- Abstracts and Readings -
Webinar 1 - Planetary Boundaries | Thursday 8 October 2020 at 5-6:30 PM (CEST)
Climate Change and Biodiversity Collapse
German Ignacio Andrade, Professor at School of Management, University of the Andes, Senior Researcher, Center for Sustainable Development Goals for Latin America and the Caribbean.
The earth’s ecosystem is heavily impacted by climate change and loss of biodiversity, to a degree that Intergovernmental Science-Policy Platform on Biodiversity and Ecosystem Services (IPBES) in its 2019 report concludes that “we are entering an era of mass extinction”. In the Latin American region sustainable development - within ecological limits - is challenged by current mechanisms of economic growth and unsustainable practices.
As an expert member of IPBES, Andrade will discuss the underlying causes of loss of biodiversity including unsustainable economic growth and issues of institutions of governance and justice. This presentation will focus on SDG13, SDG15 as well as SDG14 &16 with a point of departure in environmental protection, international conventional frameworks and planetary boundaries. The considerations on limitations and opportunities for SDG achievement in Latin America take account of land use change, unsustainable agricultural practices and urban expansion, as well as social ecology as a new concept of sustainability.
Using Agroecology Values and Principles as a Better Future Investment
Henrik Haugaard-Nielsen, Professor, Department of People and Technology, Roskilde University
Global food demands increase while climate change and ecosystem degradations challenge our current natural resource management traditions. Future farming practices play an important role for preserving natural resources, reducing greenhouse gas emissions, eutrophication and biodiversity losses. This is closely linked to consumer and citizen behavior, its impact on the environment and climate change.
Agro-ecology values and principles are put forward as a promising alternative to the current agriculture practices facing a large number of sustainability-related challenges making greater use of biological regulations and natural processes than of synthetic and technology-based inputs. Agroecology is characterized with a participatory approach requiring the involvement of all stakeholders from the farm to the table and everyone in between defending smallholders and family farming, farmers and rural communities, food sovereignty, local and short marketing chains, diversity of indigenous seeds and breeds, healthy and quality food.
Recommended reading and viewing
Linking ecologists and traditional farmers in the search for sustainable agriculture, Miguel A. Altieri 2004
TOO BIG TO FEED - Exploring the impacts of mega-mergers, consolidation and concentration of power in the agri-food sector, International Panel of Experts on Sustainable Food, 2017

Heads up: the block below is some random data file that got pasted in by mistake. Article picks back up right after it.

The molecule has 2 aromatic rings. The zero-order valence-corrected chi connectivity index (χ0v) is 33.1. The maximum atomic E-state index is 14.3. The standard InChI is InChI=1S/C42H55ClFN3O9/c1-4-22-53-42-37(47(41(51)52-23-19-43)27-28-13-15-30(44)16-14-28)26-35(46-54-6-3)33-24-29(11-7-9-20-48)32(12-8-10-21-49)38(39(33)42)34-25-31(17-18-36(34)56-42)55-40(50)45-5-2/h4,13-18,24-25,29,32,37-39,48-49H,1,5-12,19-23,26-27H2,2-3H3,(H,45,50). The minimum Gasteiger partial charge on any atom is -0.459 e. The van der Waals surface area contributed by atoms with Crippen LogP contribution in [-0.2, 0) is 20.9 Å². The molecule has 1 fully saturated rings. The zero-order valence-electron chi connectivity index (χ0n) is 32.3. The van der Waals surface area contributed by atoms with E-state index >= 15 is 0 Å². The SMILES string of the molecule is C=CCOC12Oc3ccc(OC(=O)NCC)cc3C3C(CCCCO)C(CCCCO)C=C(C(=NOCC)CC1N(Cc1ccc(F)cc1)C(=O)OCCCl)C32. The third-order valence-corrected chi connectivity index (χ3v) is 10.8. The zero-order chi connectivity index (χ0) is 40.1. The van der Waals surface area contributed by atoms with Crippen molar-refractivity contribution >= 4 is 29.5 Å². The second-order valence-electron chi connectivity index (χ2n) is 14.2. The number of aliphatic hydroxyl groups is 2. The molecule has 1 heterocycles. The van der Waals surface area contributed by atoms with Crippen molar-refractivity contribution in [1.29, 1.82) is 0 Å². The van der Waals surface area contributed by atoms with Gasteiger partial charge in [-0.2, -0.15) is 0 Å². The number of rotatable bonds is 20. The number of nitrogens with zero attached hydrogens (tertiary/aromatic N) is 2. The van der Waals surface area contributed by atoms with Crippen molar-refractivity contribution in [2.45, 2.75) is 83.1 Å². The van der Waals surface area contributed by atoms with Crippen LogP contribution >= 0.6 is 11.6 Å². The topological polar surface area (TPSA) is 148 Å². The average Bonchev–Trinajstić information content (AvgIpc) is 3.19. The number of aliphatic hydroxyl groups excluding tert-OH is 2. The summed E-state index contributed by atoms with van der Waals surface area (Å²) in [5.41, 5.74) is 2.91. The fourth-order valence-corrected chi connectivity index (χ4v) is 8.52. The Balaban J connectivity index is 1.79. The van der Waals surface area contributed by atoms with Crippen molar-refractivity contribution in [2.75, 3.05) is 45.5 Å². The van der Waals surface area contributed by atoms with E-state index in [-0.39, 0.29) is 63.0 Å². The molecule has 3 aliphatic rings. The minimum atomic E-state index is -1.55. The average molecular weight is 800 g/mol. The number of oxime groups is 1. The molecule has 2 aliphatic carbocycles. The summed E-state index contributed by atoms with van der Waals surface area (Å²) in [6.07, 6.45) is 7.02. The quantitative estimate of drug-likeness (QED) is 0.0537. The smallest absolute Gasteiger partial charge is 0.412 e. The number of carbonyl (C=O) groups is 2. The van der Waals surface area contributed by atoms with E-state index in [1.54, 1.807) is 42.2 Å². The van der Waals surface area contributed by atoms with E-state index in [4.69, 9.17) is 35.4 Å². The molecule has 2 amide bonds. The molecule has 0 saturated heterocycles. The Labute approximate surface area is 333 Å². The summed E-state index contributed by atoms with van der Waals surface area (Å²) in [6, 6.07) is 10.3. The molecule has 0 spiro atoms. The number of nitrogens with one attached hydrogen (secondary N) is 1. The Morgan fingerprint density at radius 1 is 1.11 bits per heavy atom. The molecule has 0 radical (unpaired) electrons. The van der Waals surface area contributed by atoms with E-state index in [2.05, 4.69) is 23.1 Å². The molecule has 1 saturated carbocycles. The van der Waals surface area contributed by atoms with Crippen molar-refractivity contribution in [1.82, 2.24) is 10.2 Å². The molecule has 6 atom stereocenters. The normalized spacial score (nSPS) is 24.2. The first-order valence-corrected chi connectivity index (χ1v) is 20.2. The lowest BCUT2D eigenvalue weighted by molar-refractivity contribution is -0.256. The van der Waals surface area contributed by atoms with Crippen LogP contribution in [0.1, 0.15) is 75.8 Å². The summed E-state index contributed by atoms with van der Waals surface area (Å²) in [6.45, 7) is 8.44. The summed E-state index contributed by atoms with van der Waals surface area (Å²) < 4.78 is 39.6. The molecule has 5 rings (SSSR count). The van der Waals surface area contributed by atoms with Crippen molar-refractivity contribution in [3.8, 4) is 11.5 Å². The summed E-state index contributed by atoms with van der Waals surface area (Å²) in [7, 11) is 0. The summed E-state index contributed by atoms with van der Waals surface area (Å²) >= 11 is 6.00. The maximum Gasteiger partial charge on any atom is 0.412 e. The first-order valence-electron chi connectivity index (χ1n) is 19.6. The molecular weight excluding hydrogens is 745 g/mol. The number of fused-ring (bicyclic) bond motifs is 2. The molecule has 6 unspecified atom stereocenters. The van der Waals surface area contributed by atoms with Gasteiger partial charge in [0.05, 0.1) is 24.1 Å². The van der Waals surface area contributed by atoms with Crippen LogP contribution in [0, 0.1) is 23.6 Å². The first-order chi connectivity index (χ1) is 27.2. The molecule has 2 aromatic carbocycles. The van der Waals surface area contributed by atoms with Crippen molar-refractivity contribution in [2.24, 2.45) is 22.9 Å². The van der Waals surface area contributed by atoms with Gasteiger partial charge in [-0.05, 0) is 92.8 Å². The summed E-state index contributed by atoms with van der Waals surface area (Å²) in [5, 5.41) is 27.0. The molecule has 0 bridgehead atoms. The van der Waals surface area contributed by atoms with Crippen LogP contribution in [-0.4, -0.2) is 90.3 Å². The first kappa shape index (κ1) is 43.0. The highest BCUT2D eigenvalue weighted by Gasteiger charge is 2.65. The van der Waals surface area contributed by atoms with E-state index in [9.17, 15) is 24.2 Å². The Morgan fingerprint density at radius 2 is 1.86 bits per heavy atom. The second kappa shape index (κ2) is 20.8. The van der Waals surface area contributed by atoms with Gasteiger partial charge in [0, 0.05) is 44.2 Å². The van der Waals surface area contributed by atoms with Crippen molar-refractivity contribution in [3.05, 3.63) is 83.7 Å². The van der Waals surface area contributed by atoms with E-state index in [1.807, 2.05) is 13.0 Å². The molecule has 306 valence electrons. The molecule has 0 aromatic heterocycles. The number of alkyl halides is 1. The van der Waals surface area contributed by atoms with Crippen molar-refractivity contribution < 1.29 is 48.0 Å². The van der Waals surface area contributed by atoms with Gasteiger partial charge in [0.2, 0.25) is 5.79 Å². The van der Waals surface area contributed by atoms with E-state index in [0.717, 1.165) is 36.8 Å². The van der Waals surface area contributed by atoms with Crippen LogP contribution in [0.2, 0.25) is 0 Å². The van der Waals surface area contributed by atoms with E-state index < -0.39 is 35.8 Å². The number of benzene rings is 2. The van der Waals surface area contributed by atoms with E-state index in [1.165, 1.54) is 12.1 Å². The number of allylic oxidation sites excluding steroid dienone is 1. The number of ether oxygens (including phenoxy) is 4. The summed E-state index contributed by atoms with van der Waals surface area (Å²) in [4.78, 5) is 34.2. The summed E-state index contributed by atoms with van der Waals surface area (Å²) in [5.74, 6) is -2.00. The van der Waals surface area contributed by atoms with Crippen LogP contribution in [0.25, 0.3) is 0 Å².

Webinar 2 – Measuring SDGs Performance: Progress and Barriers to Achievement | Thursday 15 October 2020, 5-6:30 PM (CEST)
Measuring SDG performance in Latin America and the Caribbean
Felipe Castro, Acting Director of The Center for Sustainable Development Goals for Latin America and the Caribbean (CODS) of the University of the Andes
The 2019 SDG Index for Latin America and the Caribbean is the first tool that makes it possible to measure progress in the fulfillment of the SDGs across 24 countries in the region. The report has been prepared by The Center for Sustainable Development Goals for Latin America and the Caribbean (CODS) and the Sustainable Development Solutions Network.
Felipe Castro will share the experiences of measuring the SDGs in Latin America and the Caribbean reflecting on the methodologies applied, results and trends from the newly published 2019 Index. The fulfillment of the 17 Goals by the countries of the region is far from being expected five years after the adoption of the 2030 Agenda. The impact of the COVID-19 pandemic is severely affecting SDGs implementation leading to a severe economic and social crisis in the region.
Attainment of SDGs in India: Policies, measurement, and concerns for natural resources and marginalised communities
Manish K. Jha, Professor at Centre for Community Organisation and Development Practice, School of Social Work, Tata Institute of Social Sciences, India
Measuring progress towards the achievement of sustainable development goals (SDGs) fundamentally depends on how a particular country performs in the implementation of targets under the goals. The target is often set in the milieu of socio-political, economic and cultural context. A country as diverse and complex as India is, the challenges are far greater. In the backdrop of social hierarchy, caste and community cleavages, I examine how the country with its economic potentialities are moving ahead to accomplish SDGs and what are the faultlines and challenges ahead. To eradicate poverty and reducing multidimensional poverty, a range of policies and programmes are either strengthened or initiated in India so as to meet the goals. India’s planning think tank, Niti Aayog, has measured the progress on SDGs and indicated the progressive sign concerning more extensive coverage of goals, targets and indicators, and alignment with the National Indicator Framework (NIF), which serves as the backbone of SDG monitoring in the country (MoSPI 2019). The policies of the programme of right to work, food security, income transfer to farmers, crop insurance, health insurance, labour reform, sanitation programme and many more have influenced in moving ahead to meet the goals.